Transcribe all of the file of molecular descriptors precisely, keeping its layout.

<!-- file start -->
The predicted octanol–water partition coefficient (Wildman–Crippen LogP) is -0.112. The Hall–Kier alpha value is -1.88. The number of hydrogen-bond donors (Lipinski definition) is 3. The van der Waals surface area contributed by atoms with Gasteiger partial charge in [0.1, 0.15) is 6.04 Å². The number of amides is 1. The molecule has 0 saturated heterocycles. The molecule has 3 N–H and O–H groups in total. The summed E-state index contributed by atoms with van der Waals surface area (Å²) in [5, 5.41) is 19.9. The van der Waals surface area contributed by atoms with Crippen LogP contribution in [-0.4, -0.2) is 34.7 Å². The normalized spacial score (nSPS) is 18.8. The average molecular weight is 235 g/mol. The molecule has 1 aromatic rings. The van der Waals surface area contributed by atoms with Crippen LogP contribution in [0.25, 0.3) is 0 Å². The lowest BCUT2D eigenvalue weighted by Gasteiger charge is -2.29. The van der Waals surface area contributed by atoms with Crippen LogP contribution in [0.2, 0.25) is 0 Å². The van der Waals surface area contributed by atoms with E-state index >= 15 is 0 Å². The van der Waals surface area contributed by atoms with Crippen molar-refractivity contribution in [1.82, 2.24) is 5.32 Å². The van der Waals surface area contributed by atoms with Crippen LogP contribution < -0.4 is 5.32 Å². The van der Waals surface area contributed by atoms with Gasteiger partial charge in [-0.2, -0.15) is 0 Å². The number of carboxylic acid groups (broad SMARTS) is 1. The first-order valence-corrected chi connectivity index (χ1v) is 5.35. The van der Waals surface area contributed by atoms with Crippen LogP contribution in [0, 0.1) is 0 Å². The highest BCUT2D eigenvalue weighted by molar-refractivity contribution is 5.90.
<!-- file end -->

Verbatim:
The predicted octanol–water partition coefficient (Wildman–Crippen LogP) is -0.112. The Hall–Kier alpha value is -1.88. The number of hydrogen-bond donors (Lipinski definition) is 3. The van der Waals surface area contributed by atoms with Gasteiger partial charge in [0.1, 0.15) is 6.04 Å². The number of amides is 1. The molecule has 0 saturated heterocycles. The molecule has 3 N–H and O–H groups in total. The summed E-state index contributed by atoms with van der Waals surface area (Å²) in [5, 5.41) is 19.9. The van der Waals surface area contributed by atoms with Crippen LogP contribution in [-0.4, -0.2) is 34.7 Å². The normalized spacial score (nSPS) is 18.8. The average molecular weight is 235 g/mol. The molecule has 1 aromatic rings. The van der Waals surface area contributed by atoms with Crippen LogP contribution in [0.25, 0.3) is 0 Å². The lowest BCUT2D eigenvalue weighted by Gasteiger charge is -2.29. The van der Waals surface area contributed by atoms with Crippen LogP contribution in [0.2, 0.25) is 0 Å². The van der Waals surface area contributed by atoms with E-state index >= 15 is 0 Å². The van der Waals surface area contributed by atoms with Crippen molar-refractivity contribution in [1.82, 2.24) is 5.32 Å². The van der Waals surface area contributed by atoms with Crippen LogP contribution < -0.4 is 5.32 Å². The van der Waals surface area contributed by atoms with Gasteiger partial charge in [-0.2, -0.15) is 0 Å². The number of carboxylic acid groups (broad SMARTS) is 1. The first-order valence-corrected chi connectivity index (χ1v) is 5.35. The van der Waals surface area contributed by atoms with Crippen LogP contribution in [0, 0.1) is 0 Å². The highest BCUT2D eigenvalue weighted by molar-refractivity contribution is 5.90.